This case concerns an application by the State of Western Australia (State), being the second respondent and third cross-claimant, for a separate hearing of the second, third and fourth cross-claims (the cross-claims) prior to the hearing of the principal proceeding and first cross claim. Buurabalayji Thalanyji Aboriginal Corporation (BTAC) (the applicant and fourth cross-respondent) opposed the application.
The other parties to the proceedings are Onslow Salty Pty Ltd (first respondent and fourth cross-claimant), and Chevron Australia Pty Ltd (first cross-respondent and second cross-claimant but not a party to the principal proceeding).
The principal proceeding concerned alleged interference by Onslow Salt (a mining company) in the native title rights and interests of BTAC, causing loss and damages. Details of the principal proceeding and the cross claims are contained in previous judgements. See Related Content.
The respondents initiated cross-claims based on a covenant not to sue and a release and indemnity given by BTAC in a contract titled 'Native Title Agreement Wheatstone Project', The State's application concerned the scope of the release given under that contract and the issue of whether the contract precludes BTAC from bringing the principal proceedings. The State also claimed that an order for a separate hearing was necessary to give effect to principles of case management, efficiency and justice. For further information on the case history and outcome, see his Honour’s summary starting from paragraph .
McKerracher J noted the guiding principles concerning an application for a separate hearing under the Federal Court Rules 2011 (Cth) and the default position that ‘in a proceeding all issues of fact and law should be determined at the one time following a trial’, and more specifically, ‘the hearing and determination of a cross-claim should take place at the same time as the principal proceeding’, at .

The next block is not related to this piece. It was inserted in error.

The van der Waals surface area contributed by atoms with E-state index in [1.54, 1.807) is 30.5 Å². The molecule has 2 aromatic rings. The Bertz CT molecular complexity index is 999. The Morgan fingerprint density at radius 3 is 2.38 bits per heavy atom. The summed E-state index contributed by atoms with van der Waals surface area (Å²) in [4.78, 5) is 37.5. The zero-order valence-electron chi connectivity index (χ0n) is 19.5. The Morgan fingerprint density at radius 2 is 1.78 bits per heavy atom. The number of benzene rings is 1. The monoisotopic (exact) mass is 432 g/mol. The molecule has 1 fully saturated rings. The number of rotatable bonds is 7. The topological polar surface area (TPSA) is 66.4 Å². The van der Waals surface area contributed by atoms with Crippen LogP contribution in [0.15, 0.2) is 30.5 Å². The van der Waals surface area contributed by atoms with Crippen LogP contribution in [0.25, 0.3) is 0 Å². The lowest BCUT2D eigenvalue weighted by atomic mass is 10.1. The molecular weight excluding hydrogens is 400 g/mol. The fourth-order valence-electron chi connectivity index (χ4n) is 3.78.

His Honour noted that the question that arises for the Court when confronted with an application for a separate hearing is whether, in the exercise of the Court’s discretion, this is an appropriate case for the departure from the ordinary course that all issues of fact and law should be determined at the one time, on the basis that it is just and convenient for the order to be made.
The State argued that the separate hearing of the cross‑claims has the potential to substantially reduce costs and time for the parties and for the Court. BTAC rargued that the State's claims were misconceived and should be dismissed for various reasons including:
(1) The issues raised by the cross‑claims will require resolution of most of the issues in the principal proceeding, will require a similar amount of discovery and will involve consideration of some of the same evidence. (2) There would be an increase in, and not a saving of, time or expense in proceeding as the State suggests. Separating the trial will bring about the very problems of duplication, waste of the Court’s and parties’ resources and potential hypothetical or incompletely litigated findings that the High Court has cautioned against. (3) The chief vice in the State’s submissions is the failure to examine properly the nature of the case made by the cross‑claimants. When that is done, it can be seen that significant issues of fact and law are identical to those in the principal proceeding and are antithetical to a separate hearing.
His Honour noted that matters of efficiency and justice point in favour of the State’s approach. The Court noted that:
- the State’s cross-claim is essentially an ‘application to restrain BTAC from further breach of a negative covenant in a contract’; and
- justice demands that the cross-claimants be entitled to seek to rely upon the contractual promises raised and BTAC to explain why they cannot do so.
On this basis, his Honour found that it is ‘just and convenient for the cross-claims to be heard first’, at .
The second, third and fourth cross‑claims be heard and determined prior to the further programming or hearing of the principal proceeding and the first cross-claim.
The parties to file a minute of consent orders programming the cross-claims.
Costs reserved to be determined on the papers.